Asian markets mostly climb as Catalan relief supports euro

HONG KONG (AFP) – Asian markets mostly rose again yesterday, boosted by another record performance on Wall Street with confidence high heading into the earnings season.

The euro also managed to hold its gains against the greenback as hopes for a resolution to the Catalan crisis in Spain trump expectations the Federal Reserve will hike interest rates for a third time this year in December.

While US-North Korea tensions rumble on in the background, trading floors remain positive following a series of upbeat readings across global economies that have helped equities hit multi-year highs.

In New York all three main indexes chalked up yet more records following strong corporate reports, while analysts said the mood was also improved by the small number of firms warning they expected a negative impact from hurricanes Harvey, Irma and Maria.

The gains in New York provided a solid platform for Asian traders.

Tokyo’s Nikkei closed up 0.4 per cent to a fresh 21-year high, while Sydney added 0.4 per cent and Hong Kong was 0.2 per cent higher in the afternoon. Singapore was up 0.7 per cent.

Seoul gained 0.7 per cent, with Wellington, Manila and Jakarta also well up. However, Shanghai finished down 0.1 per cent.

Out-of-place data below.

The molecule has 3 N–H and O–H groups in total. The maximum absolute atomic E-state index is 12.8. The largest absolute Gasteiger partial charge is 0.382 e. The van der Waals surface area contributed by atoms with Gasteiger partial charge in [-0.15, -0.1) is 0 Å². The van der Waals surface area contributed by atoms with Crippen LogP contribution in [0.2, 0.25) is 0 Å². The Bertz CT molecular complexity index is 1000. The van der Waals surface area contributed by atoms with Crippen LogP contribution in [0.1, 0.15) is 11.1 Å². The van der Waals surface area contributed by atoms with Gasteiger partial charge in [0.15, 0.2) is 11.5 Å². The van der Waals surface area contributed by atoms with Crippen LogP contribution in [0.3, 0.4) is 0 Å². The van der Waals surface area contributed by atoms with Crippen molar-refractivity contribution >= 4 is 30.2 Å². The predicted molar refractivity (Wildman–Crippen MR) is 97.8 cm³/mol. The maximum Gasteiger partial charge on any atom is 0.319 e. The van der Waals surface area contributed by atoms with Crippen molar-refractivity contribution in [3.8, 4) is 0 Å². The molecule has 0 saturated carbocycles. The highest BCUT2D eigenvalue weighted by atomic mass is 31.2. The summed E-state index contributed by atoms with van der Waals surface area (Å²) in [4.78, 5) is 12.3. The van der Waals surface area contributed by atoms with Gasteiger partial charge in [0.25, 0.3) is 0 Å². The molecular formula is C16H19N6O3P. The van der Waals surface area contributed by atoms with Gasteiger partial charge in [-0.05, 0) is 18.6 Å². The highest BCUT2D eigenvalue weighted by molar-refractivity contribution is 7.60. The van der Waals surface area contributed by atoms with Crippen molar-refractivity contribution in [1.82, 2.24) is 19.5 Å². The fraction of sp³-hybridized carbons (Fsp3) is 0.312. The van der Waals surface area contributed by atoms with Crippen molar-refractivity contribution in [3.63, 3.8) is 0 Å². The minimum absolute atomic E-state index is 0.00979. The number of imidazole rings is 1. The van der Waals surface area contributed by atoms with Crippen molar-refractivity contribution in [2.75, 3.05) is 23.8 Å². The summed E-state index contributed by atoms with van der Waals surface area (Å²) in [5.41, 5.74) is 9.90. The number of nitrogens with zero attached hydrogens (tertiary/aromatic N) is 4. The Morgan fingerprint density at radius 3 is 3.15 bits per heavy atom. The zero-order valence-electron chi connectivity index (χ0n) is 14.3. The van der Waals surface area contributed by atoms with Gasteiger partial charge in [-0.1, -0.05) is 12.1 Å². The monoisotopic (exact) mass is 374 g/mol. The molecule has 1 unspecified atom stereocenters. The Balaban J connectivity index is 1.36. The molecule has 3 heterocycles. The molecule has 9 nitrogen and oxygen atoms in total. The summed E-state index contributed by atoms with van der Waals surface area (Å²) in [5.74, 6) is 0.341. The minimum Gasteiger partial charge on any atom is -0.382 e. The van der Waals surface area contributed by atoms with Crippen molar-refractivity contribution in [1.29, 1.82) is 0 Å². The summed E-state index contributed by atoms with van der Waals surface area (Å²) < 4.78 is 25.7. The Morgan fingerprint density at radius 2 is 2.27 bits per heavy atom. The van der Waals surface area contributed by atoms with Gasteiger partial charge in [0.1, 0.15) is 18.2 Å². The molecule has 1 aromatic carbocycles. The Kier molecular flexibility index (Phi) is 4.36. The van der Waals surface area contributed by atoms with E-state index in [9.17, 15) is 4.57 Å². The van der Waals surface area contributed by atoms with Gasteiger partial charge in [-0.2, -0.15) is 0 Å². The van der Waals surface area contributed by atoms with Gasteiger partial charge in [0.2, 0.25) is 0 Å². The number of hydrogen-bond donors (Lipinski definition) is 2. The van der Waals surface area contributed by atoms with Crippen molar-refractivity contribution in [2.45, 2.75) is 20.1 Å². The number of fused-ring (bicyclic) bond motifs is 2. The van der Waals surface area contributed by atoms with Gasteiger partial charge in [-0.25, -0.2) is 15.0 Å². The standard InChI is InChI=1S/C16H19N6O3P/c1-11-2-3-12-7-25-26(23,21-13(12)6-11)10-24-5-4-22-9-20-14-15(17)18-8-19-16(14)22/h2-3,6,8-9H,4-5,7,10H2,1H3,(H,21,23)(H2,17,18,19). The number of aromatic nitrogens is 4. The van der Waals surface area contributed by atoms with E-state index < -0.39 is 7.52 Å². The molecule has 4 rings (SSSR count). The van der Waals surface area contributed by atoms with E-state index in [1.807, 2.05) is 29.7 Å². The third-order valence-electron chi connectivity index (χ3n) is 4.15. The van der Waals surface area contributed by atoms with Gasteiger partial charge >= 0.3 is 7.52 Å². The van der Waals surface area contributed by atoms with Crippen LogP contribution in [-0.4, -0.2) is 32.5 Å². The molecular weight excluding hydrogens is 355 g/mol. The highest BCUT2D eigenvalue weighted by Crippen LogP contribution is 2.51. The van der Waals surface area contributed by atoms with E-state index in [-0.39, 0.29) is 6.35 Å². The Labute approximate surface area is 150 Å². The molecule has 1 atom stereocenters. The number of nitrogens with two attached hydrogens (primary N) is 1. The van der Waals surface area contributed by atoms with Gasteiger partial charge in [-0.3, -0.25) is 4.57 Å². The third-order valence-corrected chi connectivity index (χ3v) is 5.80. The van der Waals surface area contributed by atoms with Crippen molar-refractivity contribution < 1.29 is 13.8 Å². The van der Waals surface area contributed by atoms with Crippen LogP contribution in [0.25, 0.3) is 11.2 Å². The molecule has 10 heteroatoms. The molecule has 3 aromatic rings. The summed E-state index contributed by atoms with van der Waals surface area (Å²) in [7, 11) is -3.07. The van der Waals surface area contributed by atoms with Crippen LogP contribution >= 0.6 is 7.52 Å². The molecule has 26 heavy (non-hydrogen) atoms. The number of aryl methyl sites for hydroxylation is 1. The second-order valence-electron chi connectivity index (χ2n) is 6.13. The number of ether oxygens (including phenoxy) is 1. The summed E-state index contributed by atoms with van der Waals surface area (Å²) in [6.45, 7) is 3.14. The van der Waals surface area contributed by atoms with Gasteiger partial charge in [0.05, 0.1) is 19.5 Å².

In early European trade London and Paris each lost 0.1 per cent but Frankfurt added 0.1 per cent.

Shane Chanel, equities and derivatives adviser at ASR Wealth Advisers, said the recent passage of a US budget bill had left him confident that Donald Trump would be able to push through key tax and spending plans, which would give a further lift to markets.

“The question is not if, but when,” he said in a note. “I believe that the tax reforms and planned infrastructure spend are going to be the biggest catalysts for inflation and jobs growth in the US.”

On foreign exchanges the euro built on gains after Catalan leader Carles Puigdemont adopted a more conciliatory tone in a speech on independence. The unit was at $1.1873 yesterday, up from the low $1.17 mark seen last week, though well off the $1.2033 enjoyed in September.

Later, Spanish Prime Minister Mariano Rajoy gave him until next week to clarify whether he intends to push ahead with a breakaway, warning Madrid would suspend the region’s autonomy.

“The market appears to have welcomed the decision… to give Carles Puigdemont, the president of the government of Catalonia, five days to clarify whether he has declared independence from Spain or not,” Rodrigo Catril, FX Strategist at National Australia Bank, said in a commentary.

However, Stephen Innes, head of Asia-Pacific trading at OANDA, warned that he still saw the single currency’s gains “as more of a relief rally as EU risk has tentatively settled”.

The dollar was also being dragged following the release of minutes from the Fed’s most recent board meeting, which suggested policymakers edging towards another rate hike but some expressing concern at still weak inflation.

Dealers are also keeping tabs on the race to take over as the head of the Fed when Janet Yellen’s term ends early next year. Of the two front-runners according to analysts one is a fiscal hawk while the other is more pragmatic, which will have a huge bearing on future direction of the central bank’s policy.